Deafheaven — Infinite Granite

Deafheaven’s Infinite Granite sees the band resolutely move out of the black and into the shoegaze. Singer George Clarke replaces his famed screaming with clean vocals that border on ethereal. The songs are dopamine fuzzy and filled with reverb, as one would expect from shoegaze music, but Kerry McCoy somehow elicits fireworks from his guitar. There are stunning moments of pure musical joy that rise from the maelstrom. “Great Mass of Color” seems to live on the edge of a geyser that erupts every few moments, sending the song into paroxysms of joy. But this is far from a happy album. “The Gnashing” is pushed forward into oblivion by snarling guitars and intense drums, offset by Clarke’s hypnotizing tenor vocals. Infinite Granite feels like an ending, Deafheaven reaching its final form after blazing its way through screamo and black art metal only to become something that transcends all of those genre labels. One hopes that Infinite Granite serves as only a way station and that, when the time is right, something new and glorious will emerge from the Deafheaven chrysalis for us to marvel over.

Princess Goes to the Butterfly Museum — THANKS FOR COMING

Fronted by Dexter star Michael C. Hall, the art-rock trio Princess Goes to the Butterfly Museum presents music to make the listener gleefully twitchy. A conglomeration of disparate influences, THANKS FOR COMING flits from musical style to style without transition or apology. “Nevertheless” spotlights Hall’s cool, almost whispered vocals over an increasingly oppressive soundscape by drummer Peter Yanowitz and guitarist/keyboardist Matt Katz-Bohen. Hall’s vocals are transformed on “Angela Peacock” into a retro-electronic commanding bark while the music comes across as a modern take on psychedelia. While titles such as “Armageddon Suite” and “Eat an Eraser” may feature the most soothing music, there’s an underlying venom to the lyrics that prevents the listener from getting completely comfortable. THANKS FOR COMING represents a return to the time when artists like Klaus Nomi and Berlin-era David Bowie could entrance listeners with music that seemed to come from a different dimension. It is a consistently surprising album filled with sudden turns and tremors. THANKS FOR COMING may not always be poppy fun, but it thankfully separates its arthouse proclivities from pretentious trappings.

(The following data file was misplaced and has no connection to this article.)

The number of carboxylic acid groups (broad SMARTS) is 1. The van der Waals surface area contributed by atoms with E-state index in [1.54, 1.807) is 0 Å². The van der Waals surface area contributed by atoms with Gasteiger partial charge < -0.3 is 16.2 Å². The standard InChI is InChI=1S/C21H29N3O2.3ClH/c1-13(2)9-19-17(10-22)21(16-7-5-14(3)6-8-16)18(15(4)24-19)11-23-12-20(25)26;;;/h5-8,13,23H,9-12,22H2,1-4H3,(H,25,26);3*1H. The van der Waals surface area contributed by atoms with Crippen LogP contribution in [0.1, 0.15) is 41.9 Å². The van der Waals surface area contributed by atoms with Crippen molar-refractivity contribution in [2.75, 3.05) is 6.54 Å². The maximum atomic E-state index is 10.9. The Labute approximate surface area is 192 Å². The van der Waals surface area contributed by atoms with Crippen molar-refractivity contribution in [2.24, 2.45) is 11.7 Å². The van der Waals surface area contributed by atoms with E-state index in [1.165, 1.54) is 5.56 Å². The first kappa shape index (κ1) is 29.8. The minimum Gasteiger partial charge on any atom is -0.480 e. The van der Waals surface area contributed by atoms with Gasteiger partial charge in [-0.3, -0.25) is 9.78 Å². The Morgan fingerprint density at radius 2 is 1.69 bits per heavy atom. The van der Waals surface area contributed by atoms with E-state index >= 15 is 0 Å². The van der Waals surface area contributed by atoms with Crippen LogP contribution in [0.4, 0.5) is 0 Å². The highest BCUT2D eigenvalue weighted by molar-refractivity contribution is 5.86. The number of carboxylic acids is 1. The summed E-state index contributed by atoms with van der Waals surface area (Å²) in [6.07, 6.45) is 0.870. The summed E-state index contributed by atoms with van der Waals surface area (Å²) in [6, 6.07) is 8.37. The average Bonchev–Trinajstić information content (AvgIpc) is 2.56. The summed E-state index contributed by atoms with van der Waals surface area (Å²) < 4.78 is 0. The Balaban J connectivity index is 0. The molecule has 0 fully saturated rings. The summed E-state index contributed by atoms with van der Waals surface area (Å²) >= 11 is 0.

Lower Automation — Lower Automation

Hailing from Illinois, Lower Automation serves as the logical bridge between the complex musical arrangements of mathcore and the arch oppressiveness of noise bands. In the wrong hands, that combination could be an unlistenable mess. Lower Automation draws the listener in and keeps their attention with something beyond the soft/loud/soft dynamic. “Combover” begins in abject musical chaos, progresses into some modicum of order towards the middle, and then ends with chaos and fury staging a hostile takeover. “Father’s Shirt is a Dress on Me” startles the listener as every instrument seems to be at odds with each other while Derek Allen’s vocals, increasingly high and jittery, soar through the music like a jet taking off. Lower Automation’s music is not for everyone. Some may find the abrasive style difficult to digest, but listeners willing to sift through the sonic sandstorm will find plenty of haunting moments of fear and beauty.